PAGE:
Police officers should clearly understand that they are permanently defaming the kids they place on these lists. Computer blacklists are forever - a life sentence without charge, trial, judge, jury or guilty verdict. This practice probably destroys more native born Americans than immigrants. It is also a violation of the Federal Criminal Code, although the U.S. Department of Justice is currently not enforcing these laws, one day soon the DOJ may start enforcing laws governing illegal “guilt-by-association”. When the DOJ does start enforcing laws, there is a long and permanent electronic paper-trail leading back to the police officer that falsified a report. Most police officers are probably well-intentioned but should read the 2011 book “The Rights of the People” by David K. Shipler. It’s a great education that apparently police chiefs and police commissioners aren’t currently providing for their officers. In cases like this, people harmed, years later, may go after the police officer’s “personal assets” which is not protected by “sovereign immunity”. Sovereign Immunity only protects “constitutional” or official actions by police officers. Unconstitutional actions have never been official actions and are NOT protected. When a Plaintiff goes after a police officer’s personal assets in court, the police chief and U.S. Department of Justice have absolutely no authority over the court. Police officers need to educate themselves since apparently their police chiefs aren’t providing that education.

Anonymous

Thank you so much for your advise. I will give this book as a Holiday present to my nephews and myself. Best regards,

Anonymous

Sometimes a little history puts things in perspective: If today’s technology, operating in a lawless constitutional system like post 9/11, had existed in the early 1800’s - the “immigrants” being harmed would have been Irish Catholics (one of Boston’s largest groups today). Boston was originally an English Protestant colony. When the Potato Famine hit Ireland in the 1800’s, it resulted in a huge influx of Irish immigrants rushing into predominantly English Boston. It’s very likely Boston’s then English Protestant police force would have used guilt-by-association and defamation labeling them as “gangs” against Irish Catholics. It’s easy to pick on immigrants but don’t forget we were all immigrants once also.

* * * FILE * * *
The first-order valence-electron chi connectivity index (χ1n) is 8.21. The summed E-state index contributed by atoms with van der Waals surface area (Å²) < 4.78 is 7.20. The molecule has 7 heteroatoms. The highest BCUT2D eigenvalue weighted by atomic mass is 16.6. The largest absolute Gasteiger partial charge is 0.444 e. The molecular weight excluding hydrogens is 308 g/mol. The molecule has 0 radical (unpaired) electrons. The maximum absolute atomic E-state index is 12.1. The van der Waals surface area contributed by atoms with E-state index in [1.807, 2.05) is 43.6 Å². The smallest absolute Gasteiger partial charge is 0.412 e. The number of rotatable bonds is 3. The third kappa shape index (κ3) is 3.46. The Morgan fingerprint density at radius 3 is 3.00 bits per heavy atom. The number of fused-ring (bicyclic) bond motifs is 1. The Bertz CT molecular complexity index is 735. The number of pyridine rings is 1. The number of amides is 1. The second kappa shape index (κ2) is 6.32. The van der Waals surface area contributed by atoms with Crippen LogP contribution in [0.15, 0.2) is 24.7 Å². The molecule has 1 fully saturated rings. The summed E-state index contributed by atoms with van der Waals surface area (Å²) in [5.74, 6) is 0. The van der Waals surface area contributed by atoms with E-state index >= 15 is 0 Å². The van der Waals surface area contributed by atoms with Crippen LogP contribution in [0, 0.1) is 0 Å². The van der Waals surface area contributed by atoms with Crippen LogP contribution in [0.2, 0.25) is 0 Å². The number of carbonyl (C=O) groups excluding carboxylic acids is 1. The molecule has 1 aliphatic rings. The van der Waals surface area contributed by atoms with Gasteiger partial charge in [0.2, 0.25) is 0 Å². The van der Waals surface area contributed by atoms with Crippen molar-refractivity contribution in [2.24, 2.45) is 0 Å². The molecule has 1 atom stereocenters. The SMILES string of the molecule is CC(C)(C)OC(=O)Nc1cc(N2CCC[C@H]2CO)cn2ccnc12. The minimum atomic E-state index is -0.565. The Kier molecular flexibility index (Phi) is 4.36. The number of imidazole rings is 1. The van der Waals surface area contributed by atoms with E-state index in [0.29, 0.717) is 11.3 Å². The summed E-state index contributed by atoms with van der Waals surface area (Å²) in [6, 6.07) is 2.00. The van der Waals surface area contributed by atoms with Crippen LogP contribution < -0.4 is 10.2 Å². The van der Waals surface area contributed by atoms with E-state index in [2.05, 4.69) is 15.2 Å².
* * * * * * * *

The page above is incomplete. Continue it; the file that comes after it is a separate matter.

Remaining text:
Dr. Joseph Goebbels

Ever since those two jerks from Slobovia fired off those pressure cooker bombs at the Boston Marathon the Boston police have been real nervous about young people. Do they give extra points if you are from Slobovia?

Anonymous

In a free nation with guaranteed individual liberties - the “ends” never justify unconstitutional “means”. The U.S. Constitution, especially the Bill of Rights, are designed to RESTRAIN the authority of all government officials, including police officers. American officials have never had such authority to practice guilt-by-association. That has never been legal in the USA. The big question is who polices the police management giving illegal orders to their officers?

Manny Perez

As a former police officer in the city of Boston, I’m too aware of these practices. Im happy to see the ACLU is on it.

Anonymous

Uhm??? Let's focus and do not get distract what we need to survive: health Insurance, Clean Water, good public transportation, good public education and Medicare when we are retired. Racism and anti-immigration will not help us to pay our bills and improve our life. The government say there is not money to solve the problems. Of course not if the Corporations/1% do not pay taxes! Thank You ACLU for bringing light to this injustice situation. If the Mayor Walsh and BP Commissioner Grossman do not have a thing to hide, they should have released the documents, in good faith, requested by ACLU long time ago before litigation. ACLU do not give up. We are behind You! We can see Mayor Walsh and BP Commissioner Grossman's game. We are kind, but not stupid!

Anonymous

Sounds like there is new technology that may one day replace many, if not most, human police officers. The Washington Post published an article on November 29, 2018 titled "Drivers even more distracted during the holidays" by WP reporter Ashley Halsely. Although police unions generally lobby against a police officer's constitutional loyalty oath - Oath of Office - upholding their loyalty oath may save police jobs longterm. The critical question of the article is "How do you tell who is driving and who is the passenger?". The maker of the smart phone app claims they can tell when the person enters and exits the vehicle (clock-wise or counter-clockwise motion entering or exiting). If this app can do everything it advertises, there is no need for a human police officer to monitor traffic. In this case requiring constitutional due process may save millions of police jobs. In the short-term what is likely to happen is for officers to use these apps to illegally manufacture probable cause and suspicion but never record that fact in the in-person ticketing. There should be a judicial warrant to access this information.

Agustin Guerrero

Looks like Boston PD learned very well from the Nazi Germany how to label human beings just because of their ethnicity, country of origin, skin color, race or lawful affiliation.

Mark Sullivan

Are there any community standards on the comment board? The racist slurs...c’mon ACLU, clean up this mess. Also, these anonymous commenters are gutless.